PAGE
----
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Canada's imperial coalition: Conservatives and Liberals unite to back war

Jesse McLaren

January 28, 2011

From Afghanistan to Libya, the Conservatives and Liberals have united to promote imperialism under the guise of “humanitarian intervention.”      
Since the end of the Cold War, the US has retained overwhelming military power, but has seen its share of the world economy decline, with rivals in Europe and Asia emerging to compete for Middle Eastern and African resources. As a consequence, US imperialism has projected its military power to make up for economic decline: with a smaller carrot, it relies on a bigger stick.
Canadian corporations benefit from conditions maintained by US imperialism, so the twin parties of corporate Canada—the Liberals and Conservatives—have supported US imperialism, while increasing Canada’s military.
Afghanistan, Iraq, Haiti
In 2001, the Liberal government led by Jean Chrétien—with support from the Conservatives—joined the US and Britain in launching a war against Afghanistan. They attempted to justify the war by abruptly acknowledging the crimes of the Taliban (until then, a US ally) and by making appeals to women’s rights and democracy. Michael Ignatieff declared that, for Afghans, “their best hope lies in a temporary experience of imperial rule,” but the past decade has revealed that the occupation is neither temporary nor capable of offering any hope for women rights, peace, or democracy.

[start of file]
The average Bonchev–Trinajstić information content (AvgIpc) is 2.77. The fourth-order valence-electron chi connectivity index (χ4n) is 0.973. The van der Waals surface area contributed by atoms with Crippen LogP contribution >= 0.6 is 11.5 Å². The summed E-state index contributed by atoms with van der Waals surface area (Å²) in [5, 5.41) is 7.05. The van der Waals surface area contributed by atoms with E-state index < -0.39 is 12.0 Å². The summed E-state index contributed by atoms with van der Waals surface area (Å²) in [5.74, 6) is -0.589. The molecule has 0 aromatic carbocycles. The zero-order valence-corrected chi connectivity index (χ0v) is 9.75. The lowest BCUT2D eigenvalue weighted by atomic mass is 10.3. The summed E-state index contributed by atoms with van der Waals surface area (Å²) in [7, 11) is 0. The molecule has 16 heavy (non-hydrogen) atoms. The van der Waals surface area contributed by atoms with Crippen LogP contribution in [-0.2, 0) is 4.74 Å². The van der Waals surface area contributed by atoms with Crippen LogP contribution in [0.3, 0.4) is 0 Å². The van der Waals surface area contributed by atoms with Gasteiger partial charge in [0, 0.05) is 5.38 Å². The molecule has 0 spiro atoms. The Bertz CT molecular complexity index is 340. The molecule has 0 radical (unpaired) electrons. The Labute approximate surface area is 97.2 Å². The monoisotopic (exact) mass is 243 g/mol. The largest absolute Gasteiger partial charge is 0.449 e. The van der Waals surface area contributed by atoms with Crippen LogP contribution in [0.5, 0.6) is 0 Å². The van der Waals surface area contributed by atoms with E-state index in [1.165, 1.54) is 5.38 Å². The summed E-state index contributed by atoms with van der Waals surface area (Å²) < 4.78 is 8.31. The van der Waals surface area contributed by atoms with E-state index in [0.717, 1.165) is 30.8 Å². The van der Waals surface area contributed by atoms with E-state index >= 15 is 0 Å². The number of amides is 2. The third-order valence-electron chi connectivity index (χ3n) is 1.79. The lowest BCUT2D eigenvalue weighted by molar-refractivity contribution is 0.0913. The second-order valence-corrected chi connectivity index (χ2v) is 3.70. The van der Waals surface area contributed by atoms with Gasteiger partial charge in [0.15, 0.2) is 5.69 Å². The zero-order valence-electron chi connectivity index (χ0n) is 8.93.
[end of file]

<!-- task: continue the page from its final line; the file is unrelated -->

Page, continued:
In 2003, the US and its allies attempted to justify “Operation Iraqi Freedom” by making appeals to the plight of Iraqi Kurds (whose situation had long been ignored by the US) and by condemning the bloody record of Saddam Hussein (again, another former US ally). In addition, the White House and the Pentagon pumped out lies about Weapons of Mass Destruction and Iraq’s links to 9/11, in order to generate support for war.
Throughout most of the 1990s, Jean Chrétien’s Liberals had backed the sanctions against Iraq and a “no-fly zone”—measures that eventually killed over a million Iraqis. In the lead-up to the Iraq War in 2003, both the Liberals and the Conservatives enthusiastically back US plans for an invasion. Mass anti-war protests pushed the New Democratic Party to oppose the war, with or without the backing of the United Nations (after initially agreeing to support a UN-sanctioned mission), and split the Liberal caucus—forcing Chrétien, just days before the invasion began, to withdraw Canadian support.
The global anti-war movement also exposed inter-imperialist rivalry (Russia, Germany, France, and China refused to support the war) and forced Italy and Spain out of the “coalition of the willing.” The forces backing Bush’s war in 2003 were much smaller than those backing his father’s war in 1991.
In 2004, Canada’s Liberal prime minister, Paul Martin, was part of a coup orchestrated in Canada—the so-called Ottawa Initiative—that overthrew Haiti’s democratically elected leader Jean-Bertrand Aristide, who was forced into exile in Africa. The resulting UN occupation has been a direct barrier to democracy and development.